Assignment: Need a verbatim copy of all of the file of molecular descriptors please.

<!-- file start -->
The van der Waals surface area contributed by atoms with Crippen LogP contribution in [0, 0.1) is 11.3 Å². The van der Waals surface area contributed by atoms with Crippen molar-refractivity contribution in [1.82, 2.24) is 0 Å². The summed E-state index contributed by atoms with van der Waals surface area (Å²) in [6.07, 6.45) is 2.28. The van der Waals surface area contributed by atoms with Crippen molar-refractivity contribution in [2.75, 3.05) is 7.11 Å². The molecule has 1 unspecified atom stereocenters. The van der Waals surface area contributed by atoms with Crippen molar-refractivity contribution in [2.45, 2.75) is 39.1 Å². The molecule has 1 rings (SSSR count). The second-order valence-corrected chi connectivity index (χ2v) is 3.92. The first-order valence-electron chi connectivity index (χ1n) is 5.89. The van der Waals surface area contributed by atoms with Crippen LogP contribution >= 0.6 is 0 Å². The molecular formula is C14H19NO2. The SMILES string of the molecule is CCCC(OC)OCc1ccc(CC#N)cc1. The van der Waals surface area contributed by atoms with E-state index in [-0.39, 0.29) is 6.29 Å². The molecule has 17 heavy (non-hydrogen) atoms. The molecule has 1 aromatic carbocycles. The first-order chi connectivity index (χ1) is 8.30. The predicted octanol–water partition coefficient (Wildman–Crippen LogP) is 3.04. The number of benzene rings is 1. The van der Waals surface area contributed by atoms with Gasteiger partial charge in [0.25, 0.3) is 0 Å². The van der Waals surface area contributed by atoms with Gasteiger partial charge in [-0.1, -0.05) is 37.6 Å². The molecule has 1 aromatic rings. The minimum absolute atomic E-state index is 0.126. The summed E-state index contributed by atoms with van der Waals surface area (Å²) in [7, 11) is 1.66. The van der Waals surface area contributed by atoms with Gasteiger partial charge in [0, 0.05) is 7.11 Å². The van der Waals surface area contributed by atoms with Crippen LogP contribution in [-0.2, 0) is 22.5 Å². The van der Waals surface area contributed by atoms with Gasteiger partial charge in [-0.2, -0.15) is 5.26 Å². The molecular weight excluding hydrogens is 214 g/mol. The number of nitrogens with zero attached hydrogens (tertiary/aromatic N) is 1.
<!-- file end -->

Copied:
The van der Waals surface area contributed by atoms with Crippen LogP contribution in [0, 0.1) is 11.3 Å². The van der Waals surface area contributed by atoms with Crippen molar-refractivity contribution in [1.82, 2.24) is 0 Å². The summed E-state index contributed by atoms with van der Waals surface area (Å²) in [6.07, 6.45) is 2.28. The van der Waals surface area contributed by atoms with Crippen molar-refractivity contribution in [2.75, 3.05) is 7.11 Å². The molecule has 1 unspecified atom stereocenters. The van der Waals surface area contributed by atoms with Crippen molar-refractivity contribution in [2.45, 2.75) is 39.1 Å². The molecule has 1 rings (SSSR count). The second-order valence-corrected chi connectivity index (χ2v) is 3.92. The first-order valence-electron chi connectivity index (χ1n) is 5.89. The van der Waals surface area contributed by atoms with Crippen LogP contribution >= 0.6 is 0 Å². The molecular formula is C14H19NO2. The SMILES string of the molecule is CCCC(OC)OCc1ccc(CC#N)cc1. The van der Waals surface area contributed by atoms with E-state index in [-0.39, 0.29) is 6.29 Å². The molecule has 17 heavy (non-hydrogen) atoms. The molecule has 1 aromatic carbocycles. The first-order chi connectivity index (χ1) is 8.30. The predicted octanol–water partition coefficient (Wildman–Crippen LogP) is 3.04. The number of benzene rings is 1. The van der Waals surface area contributed by atoms with Gasteiger partial charge in [0.25, 0.3) is 0 Å². The van der Waals surface area contributed by atoms with Gasteiger partial charge in [-0.1, -0.05) is 37.6 Å². The molecule has 1 aromatic rings. The minimum absolute atomic E-state index is 0.126. The summed E-state index contributed by atoms with van der Waals surface area (Å²) in [7, 11) is 1.66. The van der Waals surface area contributed by atoms with Gasteiger partial charge in [0, 0.05) is 7.11 Å². The van der Waals surface area contributed by atoms with Crippen LogP contribution in [-0.2, 0) is 22.5 Å². The van der Waals surface area contributed by atoms with Gasteiger partial charge in [-0.2, -0.15) is 5.26 Å². The molecular weight excluding hydrogens is 214 g/mol. The number of nitrogens with zero attached hydrogens (tertiary/aromatic N) is 1.